My mom showed up at my house a couple of weeks ago with an armful of hangers. “I brought you some of your clothes,” she said.
“Wait, what? What clothes?”
“Your clothes. From your closet at the house. They are all clean, and in good shape. Do what you want with them.”
And there in her arms were tops that I instantly recognized as yes, my own…my own, from middle school and high school. I held up each piece up for inspection with a suspicious eye. I totally appreciate vintage clothes. I’ve saved some of my mom’s handbags and skirts from her Betty Draper days; well-made, beautifully cut classic wool skirts…now lovingly stored for the day that I shrink to the size of a Betty Draper smurf, so that I can actually fit into them. (Note to self: Food was just healthier back then. It’s today’s additives. It’s advertising. It’s the economy. It’s your crazy schedule! It has nothing to do with how much you love cheeseburgers!) What I was looking at now, my friends, was not vintage.
The turtleneck tank top had arm holes that most certainly would have reached my waist band. My arms in high school were like matchsticks. How did I get away with this? Wait, it must be a headhole. No? Definitely an armhole? Oooooh, I forgot about the second tank top underneath. That must have looked fantastic. I stared at it. “I can’t wear this one mom.”
“Sure, you can,” she said matter-of-factly. “Wear it under a blouse. You know, like a dickie.”
Aaaah…the teal button down, dare I say, “blouse;” also square, also cropped, but with a sophisticated hint of acid wash. I remember popping the collar on that bad boy to show off my asymmetrical bob (with perm), polishing the look with some high waisted, white, peg leg pants. I was trying to remember what shoes I wore with this while Zach lay across my bed on his tummy, legs kicking up in the air, chin in his hands, carefully surveying the situation. “That shirt looks like Spongebob Squarepants.” I nodded my head in agreement and put the Spongebob Squarepants shirt into the very special pile with the dickie.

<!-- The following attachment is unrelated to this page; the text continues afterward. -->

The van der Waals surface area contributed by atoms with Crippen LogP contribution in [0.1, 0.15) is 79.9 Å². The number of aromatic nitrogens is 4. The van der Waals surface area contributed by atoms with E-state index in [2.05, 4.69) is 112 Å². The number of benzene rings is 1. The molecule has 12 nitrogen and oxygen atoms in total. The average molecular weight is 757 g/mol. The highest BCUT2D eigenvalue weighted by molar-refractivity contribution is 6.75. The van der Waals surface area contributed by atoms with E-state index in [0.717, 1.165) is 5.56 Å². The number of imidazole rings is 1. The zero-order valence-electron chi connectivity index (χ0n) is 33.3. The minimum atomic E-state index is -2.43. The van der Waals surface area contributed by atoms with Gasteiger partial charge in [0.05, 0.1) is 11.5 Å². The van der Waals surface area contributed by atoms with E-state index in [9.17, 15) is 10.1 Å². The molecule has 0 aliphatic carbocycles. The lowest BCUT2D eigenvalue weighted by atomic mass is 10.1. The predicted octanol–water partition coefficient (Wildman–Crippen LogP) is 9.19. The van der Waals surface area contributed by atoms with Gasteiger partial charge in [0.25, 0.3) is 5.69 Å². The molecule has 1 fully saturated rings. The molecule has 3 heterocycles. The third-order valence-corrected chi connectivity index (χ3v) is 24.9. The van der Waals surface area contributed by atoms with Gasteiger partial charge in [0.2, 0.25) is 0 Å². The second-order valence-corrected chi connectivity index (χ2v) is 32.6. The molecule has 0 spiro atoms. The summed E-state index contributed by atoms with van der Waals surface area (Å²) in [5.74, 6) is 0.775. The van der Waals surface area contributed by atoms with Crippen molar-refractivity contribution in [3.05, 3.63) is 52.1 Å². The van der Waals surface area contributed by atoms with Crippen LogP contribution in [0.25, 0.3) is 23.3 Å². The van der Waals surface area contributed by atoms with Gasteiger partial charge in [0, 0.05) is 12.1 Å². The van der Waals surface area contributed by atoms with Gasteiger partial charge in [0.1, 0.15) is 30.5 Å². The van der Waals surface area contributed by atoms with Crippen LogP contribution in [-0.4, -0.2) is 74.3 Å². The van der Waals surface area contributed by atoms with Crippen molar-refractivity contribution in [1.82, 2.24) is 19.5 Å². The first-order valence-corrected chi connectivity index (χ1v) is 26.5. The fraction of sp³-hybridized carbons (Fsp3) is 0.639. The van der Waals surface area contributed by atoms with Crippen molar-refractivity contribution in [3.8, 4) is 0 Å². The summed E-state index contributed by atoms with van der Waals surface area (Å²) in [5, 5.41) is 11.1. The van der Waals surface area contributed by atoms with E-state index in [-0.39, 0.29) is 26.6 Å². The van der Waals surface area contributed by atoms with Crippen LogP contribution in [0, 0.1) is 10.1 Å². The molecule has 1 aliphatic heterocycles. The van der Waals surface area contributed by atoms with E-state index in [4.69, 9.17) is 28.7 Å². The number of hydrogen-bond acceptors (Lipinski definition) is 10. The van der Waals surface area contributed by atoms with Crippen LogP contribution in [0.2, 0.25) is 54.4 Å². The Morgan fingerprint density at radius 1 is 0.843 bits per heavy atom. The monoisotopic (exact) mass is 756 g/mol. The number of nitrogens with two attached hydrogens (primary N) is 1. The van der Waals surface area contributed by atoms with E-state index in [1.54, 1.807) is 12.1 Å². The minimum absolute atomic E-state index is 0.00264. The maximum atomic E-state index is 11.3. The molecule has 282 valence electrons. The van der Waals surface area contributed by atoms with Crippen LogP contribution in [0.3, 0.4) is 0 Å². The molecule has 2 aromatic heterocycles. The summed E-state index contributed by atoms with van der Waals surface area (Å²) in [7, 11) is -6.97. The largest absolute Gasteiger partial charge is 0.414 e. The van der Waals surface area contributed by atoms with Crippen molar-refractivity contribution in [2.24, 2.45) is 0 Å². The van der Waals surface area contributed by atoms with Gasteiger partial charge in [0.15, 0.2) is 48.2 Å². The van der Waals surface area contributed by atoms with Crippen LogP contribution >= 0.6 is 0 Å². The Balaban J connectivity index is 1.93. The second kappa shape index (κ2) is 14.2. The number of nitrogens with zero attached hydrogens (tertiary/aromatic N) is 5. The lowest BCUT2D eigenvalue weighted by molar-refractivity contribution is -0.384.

I held up the short sleeve pink cardigan and it formed a perfect rectangle. I peeked at the tag. Hold the phone! Benetton! Scoring something from Benetton was a real coup in middle school. My mind was reeling with possibility – I could belt it, or wear it with some skinny jeans and flats (I say that about EVERYTHING). When someone would undoubtedly ask who the designer was, I could say “vintage Benetton” like they do on the red carpet…you know, vintage Chanel, vintage Halston…it would be exactly like that. I set about unbuttoning it, getting it off the hanger, mumbling to myself, “I’ll just take a sec and try this on, lemme get my arms through the holes, button this up…there we go…I can make this work, let me just take a look here – wait, no, nevermind… I cannot. I cannot make this work.” I cannot wear a square tummy revealing pink cardigan with giant buttons, even if it is Benetton.
It’s not like it was Esprit. As a kid, and through certain parts of adulthood, I would wear anything Esprit. I’ve never since had such fierce brand loyalty. My parents would take me on pilgrimmage to the San Francisco outlet. I’d save every tag, and catalog each piece in an Esprit notebook. And this felt like a totally normal and appropriate thing to do as a brand loyalist. Last year, as John and I were strolling through New York, my heart leapt when we spotted…an Esprit store. I didn’t know any existed. I raced in, and though it didn’t smell the same as it did when I was a kid, I had the same sense of euphoria. Before escaping to the Sony store to try out a 3-D TV, John looked around. “They know who their audience is,” he noted, “They are are marketing it directly to you.” He was right. I was surrounded by women who looked exactly my age, and who I’m guessing were crazy for the sutff in 1986. They probably cataloged their stuff in an Esprit notebook too, also in a totally not-weird way. I bought a pair of pants that day, which as it turns out, are the best pants in the world.
As for the little slouchy black cotton jacket with distressed metal snaps that my mom delivered with the other stuff? That, I may have tucked quickly and quietly into my closet.
The photos at the top are of my very styley and tiny mom. The b&w photo is circa 1958. The ones with the baby (my brother) are circa 1963. Down here, that’s me as a kid. I was really into “outfits”. I thought I was pretty hot stuff….I’m pretty sure it’s 1986, maybe 87. If you look closely, you can see my first Swatch.